• Been to a baseball game lately? If not, it turns out that everyone there is rooting for every other team BUT the teams playing. Please take off your Cincinatti Reds jersey, sir, they aren't playing today and you're just confusing your children.
  • We sat next to a man with no teeth who was wearing a Mariners-branded T-shirt that said "#1 Dad!" as he fed his kids packets of Crystal Light and home-brought peanuts from a Ziploc bag. One of his three boys was about 20 years older than the other two and was utterly enthralled by the ability of the Crystal Light packet to turn his bottled water red. Safeco Field is supposed to be a family-friendly environment, but let's not make it a refuge for the cast of "The Texas Chainsaw Massacre." Shudders.
  • Mariners fans got more excited about the damn digital hydroplane race than they did at any other point during the game. I may or may not have mockingly yelled "BLUE!" throughout the race, despite the fact that there was no blue hydroplane in the competition. It was in the shop, I was just rooting for a speedy recovery.
  • In Chicago, everybody sings "Take Me Out to the Ballgame" during the seventh inning stretch at Cubs games as loudly and passionately as they can. It's tradition and it really goes a long way toward bringing fans together. In Seattle, people stand around and wait for that song to be over before launching out of their seats and dancing around like Emily Rose when "Louie, Louie" comes on, which, I contend, is a completely non-sensical song and not worthy of the adoration it receives. Oh baby now me gotta go? What the hell.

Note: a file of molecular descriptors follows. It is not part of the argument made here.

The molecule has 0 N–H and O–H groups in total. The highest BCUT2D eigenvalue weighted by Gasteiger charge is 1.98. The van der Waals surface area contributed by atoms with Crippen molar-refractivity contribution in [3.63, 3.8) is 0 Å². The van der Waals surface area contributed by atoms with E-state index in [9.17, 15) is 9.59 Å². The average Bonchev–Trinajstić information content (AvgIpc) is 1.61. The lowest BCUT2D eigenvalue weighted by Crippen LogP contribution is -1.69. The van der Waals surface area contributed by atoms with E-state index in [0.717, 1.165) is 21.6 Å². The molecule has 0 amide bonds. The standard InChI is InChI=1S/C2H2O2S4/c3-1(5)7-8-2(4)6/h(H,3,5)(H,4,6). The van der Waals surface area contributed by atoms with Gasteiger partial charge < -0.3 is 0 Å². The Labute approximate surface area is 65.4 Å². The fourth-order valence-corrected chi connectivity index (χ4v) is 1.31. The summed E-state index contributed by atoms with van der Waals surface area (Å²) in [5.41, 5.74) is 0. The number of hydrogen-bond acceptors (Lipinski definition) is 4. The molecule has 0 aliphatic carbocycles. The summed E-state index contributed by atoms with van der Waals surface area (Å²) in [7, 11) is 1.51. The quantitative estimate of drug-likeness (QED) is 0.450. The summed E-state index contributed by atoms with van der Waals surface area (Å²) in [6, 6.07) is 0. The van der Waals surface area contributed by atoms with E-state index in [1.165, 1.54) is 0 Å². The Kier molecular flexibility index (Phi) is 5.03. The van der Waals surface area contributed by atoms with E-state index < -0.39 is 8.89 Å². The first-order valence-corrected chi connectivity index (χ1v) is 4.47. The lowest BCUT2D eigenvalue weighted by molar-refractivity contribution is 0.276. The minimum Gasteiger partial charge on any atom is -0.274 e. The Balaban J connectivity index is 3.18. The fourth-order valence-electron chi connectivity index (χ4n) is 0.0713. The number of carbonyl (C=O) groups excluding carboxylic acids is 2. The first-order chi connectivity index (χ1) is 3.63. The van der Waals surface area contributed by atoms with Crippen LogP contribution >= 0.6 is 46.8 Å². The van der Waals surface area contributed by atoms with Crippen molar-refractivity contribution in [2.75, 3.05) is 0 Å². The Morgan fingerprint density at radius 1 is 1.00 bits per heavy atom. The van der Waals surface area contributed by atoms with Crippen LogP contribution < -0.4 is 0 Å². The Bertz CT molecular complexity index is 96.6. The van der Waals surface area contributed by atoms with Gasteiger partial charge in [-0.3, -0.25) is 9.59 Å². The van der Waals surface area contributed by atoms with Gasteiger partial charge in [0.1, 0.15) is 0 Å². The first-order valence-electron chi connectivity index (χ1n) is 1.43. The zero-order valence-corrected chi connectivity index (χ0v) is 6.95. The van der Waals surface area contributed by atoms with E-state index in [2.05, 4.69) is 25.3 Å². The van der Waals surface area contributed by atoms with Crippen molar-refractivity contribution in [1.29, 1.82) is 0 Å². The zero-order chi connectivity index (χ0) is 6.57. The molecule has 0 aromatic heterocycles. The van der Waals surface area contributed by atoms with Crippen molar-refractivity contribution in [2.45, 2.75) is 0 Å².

• If I'm walking down the street and I see a sign that says, "CLAP YOUR HANDS!" ... I don't clap my hands. I make a quizzical face and then move on. Why should I clap my hands if I don't feel like clapping my hands? It's preposterous. If I'm watching TV and a commercial comes on for Taco Bell, I don't immediately get in my car and go to Taco Bell. Sometimes I think about going to Taco Bell, but I don't actually do it. I have free will. I make my own decisions. I decide when I'm hungry and what I should eat. At a Mariners game, however, free will is strongly discouraged. When a sign comes on, people profoundly adhere to making noise, chanting a player's name a specific way, or, in the case of the sign, "Let me hear it!", letting whoever the me is in that sign hear whatever it is that he/she is hoping to hear. When a clapping sound comes on, everyone immediately claps along. The second the signs or sounds disappear, everyone stops. It's absolutely terrifying. And we're sure the robots haven't already won?
  • Explain to me the allure of a gigantic mound of hot, sweaty garlic fries.